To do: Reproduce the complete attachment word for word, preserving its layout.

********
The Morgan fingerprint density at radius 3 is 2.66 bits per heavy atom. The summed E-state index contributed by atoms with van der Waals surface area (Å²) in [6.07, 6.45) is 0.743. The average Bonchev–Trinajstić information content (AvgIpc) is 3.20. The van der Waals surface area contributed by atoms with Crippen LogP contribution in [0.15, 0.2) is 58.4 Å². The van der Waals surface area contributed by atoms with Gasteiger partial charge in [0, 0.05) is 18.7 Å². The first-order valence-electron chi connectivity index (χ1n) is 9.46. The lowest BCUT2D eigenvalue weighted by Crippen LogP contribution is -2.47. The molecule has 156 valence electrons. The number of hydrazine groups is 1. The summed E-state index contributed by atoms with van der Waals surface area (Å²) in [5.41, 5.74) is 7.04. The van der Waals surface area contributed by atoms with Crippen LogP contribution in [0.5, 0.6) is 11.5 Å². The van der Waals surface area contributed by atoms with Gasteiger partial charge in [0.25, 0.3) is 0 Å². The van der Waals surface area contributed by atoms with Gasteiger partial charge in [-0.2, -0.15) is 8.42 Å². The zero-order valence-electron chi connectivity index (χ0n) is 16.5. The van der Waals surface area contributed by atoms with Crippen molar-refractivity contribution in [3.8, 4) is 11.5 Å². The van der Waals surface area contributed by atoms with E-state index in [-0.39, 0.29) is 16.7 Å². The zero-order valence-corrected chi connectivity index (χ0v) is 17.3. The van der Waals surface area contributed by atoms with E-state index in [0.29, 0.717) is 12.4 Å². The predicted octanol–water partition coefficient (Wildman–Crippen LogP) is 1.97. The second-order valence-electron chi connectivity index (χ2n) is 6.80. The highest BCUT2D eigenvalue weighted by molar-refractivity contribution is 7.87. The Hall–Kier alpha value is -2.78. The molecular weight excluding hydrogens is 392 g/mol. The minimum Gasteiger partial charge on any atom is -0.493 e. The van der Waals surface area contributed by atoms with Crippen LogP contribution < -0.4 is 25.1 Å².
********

The Morgan fingerprint density at radius 3 is 2.66 bits per heavy atom. The summed E-state index contributed by atoms with van der Waals surface area (Å²) in [6.07, 6.45) is 0.743. The average Bonchev–Trinajstić information content (AvgIpc) is 3.20. The van der Waals surface area contributed by atoms with Crippen LogP contribution in [0.15, 0.2) is 58.4 Å². The van der Waals surface area contributed by atoms with Gasteiger partial charge in [0, 0.05) is 18.7 Å². The first-order valence-electron chi connectivity index (χ1n) is 9.46. The lowest BCUT2D eigenvalue weighted by Crippen LogP contribution is -2.47. The molecule has 156 valence electrons. The number of hydrazine groups is 1. The summed E-state index contributed by atoms with van der Waals surface area (Å²) in [5.41, 5.74) is 7.04. The van der Waals surface area contributed by atoms with Crippen LogP contribution in [0.5, 0.6) is 11.5 Å². The van der Waals surface area contributed by atoms with Gasteiger partial charge in [0.25, 0.3) is 0 Å². The van der Waals surface area contributed by atoms with Gasteiger partial charge in [-0.2, -0.15) is 8.42 Å². The zero-order valence-electron chi connectivity index (χ0n) is 16.5. The van der Waals surface area contributed by atoms with Crippen molar-refractivity contribution in [3.8, 4) is 11.5 Å². The van der Waals surface area contributed by atoms with E-state index in [-0.39, 0.29) is 16.7 Å². The zero-order valence-corrected chi connectivity index (χ0v) is 17.3. The van der Waals surface area contributed by atoms with E-state index in [0.29, 0.717) is 12.4 Å². The predicted octanol–water partition coefficient (Wildman–Crippen LogP) is 1.97. The second-order valence-electron chi connectivity index (χ2n) is 6.80. The highest BCUT2D eigenvalue weighted by molar-refractivity contribution is 7.87. The Hall–Kier alpha value is -2.78. The molecular weight excluding hydrogens is 392 g/mol. The minimum Gasteiger partial charge on any atom is -0.493 e. The van der Waals surface area contributed by atoms with Crippen LogP contribution < -0.4 is 25.1 Å².